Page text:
The Plan


Here are my thoughts for the 17th Sunday after Pentecost, 19 September 2010. The Scriptures for this Sunday are Jeremiah 8: 18 – 9: 1; 1 Timothy 2: 1 – 7; and Luke 16: 1 – 13.

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My apologies for not posting this on Sunday – things are in flux right now.

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As I have written before, when I look at the three basic scriptures in the Lectionary, I try to formulate a title that expresses my thoughts about the scriptures. In other words, I formulate a plan that will guide me in my thoughts and thinking as I write the message, sermon and/or blog for the week.

That’s the basis for the title this week. I see in the scriptures some thoughts about having a plan; unfortunately, as I reviewed the information that would be the basis for my plan, I discovered some flaws that have caused me to think about what I wanted to write. Still, the basis for my ideas is still true and it is worth putting down those ideas.

I recall back in 1968 the talk about Richard Nixon’s secret plan to end the Viet Nam War. As I discovered in research, he really never had such a plan but he also wasn’t going to be very open about how he was going to resolve that little conflict in Asia. It was important for me back then to understand what the President of the United States had planned because certain aspects of my life, namely the draft, dictated that I would be an instrument in the implementation of that plan. And it wasn’t something that I was too crazy about.

First, the idea of the draft was an abhorrent one to me. It also struck me that I had absolutely no say in the matter, whatsoever. I wasn’t twenty-one so I couldn’t vote back then and there was a certain degree of unfairness to the idea that I could be chosen to go over to a land far, far away and be engaged in a conflict that might cost me my life and I would have absolutely no say in the matter. Now, as I have written before, I had and have no problem with military service. I am the son and grandson of military officers and, all things being equal, I would have probably joined the Air Force when I graduated from college. But I wanted that to be my choice, free and clear; not one determined by other factors that I had no say in.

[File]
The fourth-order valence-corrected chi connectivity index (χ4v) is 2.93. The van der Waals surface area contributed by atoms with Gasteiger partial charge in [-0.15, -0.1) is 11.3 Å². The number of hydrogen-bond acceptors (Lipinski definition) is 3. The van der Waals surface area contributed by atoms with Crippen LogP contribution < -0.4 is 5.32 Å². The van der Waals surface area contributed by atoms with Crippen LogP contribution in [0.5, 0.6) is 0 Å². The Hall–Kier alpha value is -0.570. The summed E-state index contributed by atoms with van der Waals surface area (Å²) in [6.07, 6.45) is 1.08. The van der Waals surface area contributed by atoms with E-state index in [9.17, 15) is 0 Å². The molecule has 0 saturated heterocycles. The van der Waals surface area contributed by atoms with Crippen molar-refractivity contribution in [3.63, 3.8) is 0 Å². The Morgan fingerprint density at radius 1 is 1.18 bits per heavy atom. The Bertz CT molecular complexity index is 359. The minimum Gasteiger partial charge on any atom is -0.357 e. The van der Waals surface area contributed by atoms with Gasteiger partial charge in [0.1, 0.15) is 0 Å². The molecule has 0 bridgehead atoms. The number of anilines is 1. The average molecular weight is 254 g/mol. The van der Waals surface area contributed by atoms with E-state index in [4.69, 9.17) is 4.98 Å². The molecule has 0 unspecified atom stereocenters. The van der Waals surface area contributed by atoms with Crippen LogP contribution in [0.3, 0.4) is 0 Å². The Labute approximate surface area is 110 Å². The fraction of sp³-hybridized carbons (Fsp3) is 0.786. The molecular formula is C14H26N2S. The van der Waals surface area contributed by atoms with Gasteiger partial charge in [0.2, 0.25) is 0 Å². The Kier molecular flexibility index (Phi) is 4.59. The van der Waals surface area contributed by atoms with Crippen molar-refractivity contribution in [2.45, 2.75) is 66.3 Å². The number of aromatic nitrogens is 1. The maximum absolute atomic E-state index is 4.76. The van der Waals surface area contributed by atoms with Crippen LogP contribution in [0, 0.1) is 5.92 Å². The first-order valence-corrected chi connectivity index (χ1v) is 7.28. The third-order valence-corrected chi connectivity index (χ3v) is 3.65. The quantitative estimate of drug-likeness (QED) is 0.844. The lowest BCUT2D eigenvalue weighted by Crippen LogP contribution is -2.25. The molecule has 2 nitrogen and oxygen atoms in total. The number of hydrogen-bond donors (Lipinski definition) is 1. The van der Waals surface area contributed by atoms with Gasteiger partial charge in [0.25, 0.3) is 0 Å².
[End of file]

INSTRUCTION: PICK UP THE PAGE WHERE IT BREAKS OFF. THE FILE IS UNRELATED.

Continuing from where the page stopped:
It strikes me that some of the voices we hear today echo that same sentiment; that decisions are being made by authoritarian figures of all types that affect each person’s life and that the person has no say in the matter. Sometimes those authoritarian figures are one’s parents and, as a child, there is a certain understanding that you will do what your parents want you to do. But as the child gets older and begins to see the world through their own eyes, their input and their responsibility (nasty little word, that one, but it had to be included) increases as well.

And perhaps that is part of the problem. People today want the input but not the responsibility. They may not like paying taxes but taxes are part of the responsibility one pays for being a citizen and what grant them the right and privileges of citizenship. The other responsibility of a citizen is to be involved in the political process (that’s sometimes known as voting). If you do not participate in the political process, you really don’t have any means by which to complain. By the same token, those who are elected have a duty to respond and listen to all those to whom they are responsible. And I am one of many these days who sees the majority of politicians beholden only to those who contribute to their campaign and to the lobbyists who “sweeten the pot” in many ways.